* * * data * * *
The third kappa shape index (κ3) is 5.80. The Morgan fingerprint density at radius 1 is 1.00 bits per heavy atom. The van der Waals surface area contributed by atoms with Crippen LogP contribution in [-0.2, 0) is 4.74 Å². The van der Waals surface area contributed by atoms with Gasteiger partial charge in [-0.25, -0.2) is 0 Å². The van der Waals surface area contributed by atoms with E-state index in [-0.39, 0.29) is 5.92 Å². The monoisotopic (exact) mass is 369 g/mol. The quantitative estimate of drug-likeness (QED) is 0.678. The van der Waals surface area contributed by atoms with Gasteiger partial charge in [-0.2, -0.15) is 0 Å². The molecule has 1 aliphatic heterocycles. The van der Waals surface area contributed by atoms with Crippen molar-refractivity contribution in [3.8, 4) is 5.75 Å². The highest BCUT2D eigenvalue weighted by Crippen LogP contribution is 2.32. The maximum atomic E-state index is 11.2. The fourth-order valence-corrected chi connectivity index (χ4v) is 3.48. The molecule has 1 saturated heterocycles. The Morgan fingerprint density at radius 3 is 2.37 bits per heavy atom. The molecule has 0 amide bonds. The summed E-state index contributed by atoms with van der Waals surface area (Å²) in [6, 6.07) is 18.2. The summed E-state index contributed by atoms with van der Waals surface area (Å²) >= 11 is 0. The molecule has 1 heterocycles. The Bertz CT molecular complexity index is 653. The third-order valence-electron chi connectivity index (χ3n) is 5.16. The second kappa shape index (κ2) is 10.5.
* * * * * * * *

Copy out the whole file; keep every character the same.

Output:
The third kappa shape index (κ3) is 5.80. The Morgan fingerprint density at radius 1 is 1.00 bits per heavy atom. The van der Waals surface area contributed by atoms with Crippen LogP contribution in [-0.2, 0) is 4.74 Å². The van der Waals surface area contributed by atoms with Gasteiger partial charge in [-0.25, -0.2) is 0 Å². The van der Waals surface area contributed by atoms with E-state index in [-0.39, 0.29) is 5.92 Å². The monoisotopic (exact) mass is 369 g/mol. The quantitative estimate of drug-likeness (QED) is 0.678. The van der Waals surface area contributed by atoms with Gasteiger partial charge in [-0.2, -0.15) is 0 Å². The molecule has 1 aliphatic heterocycles. The van der Waals surface area contributed by atoms with Crippen molar-refractivity contribution in [3.8, 4) is 5.75 Å². The highest BCUT2D eigenvalue weighted by Crippen LogP contribution is 2.32. The maximum atomic E-state index is 11.2. The fourth-order valence-corrected chi connectivity index (χ4v) is 3.48. The molecule has 1 saturated heterocycles. The Morgan fingerprint density at radius 3 is 2.37 bits per heavy atom. The molecule has 0 amide bonds. The summed E-state index contributed by atoms with van der Waals surface area (Å²) in [6, 6.07) is 18.2. The summed E-state index contributed by atoms with van der Waals surface area (Å²) >= 11 is 0. The molecule has 1 heterocycles. The Bertz CT molecular complexity index is 653. The third-order valence-electron chi connectivity index (χ3n) is 5.16. The second kappa shape index (κ2) is 10.5.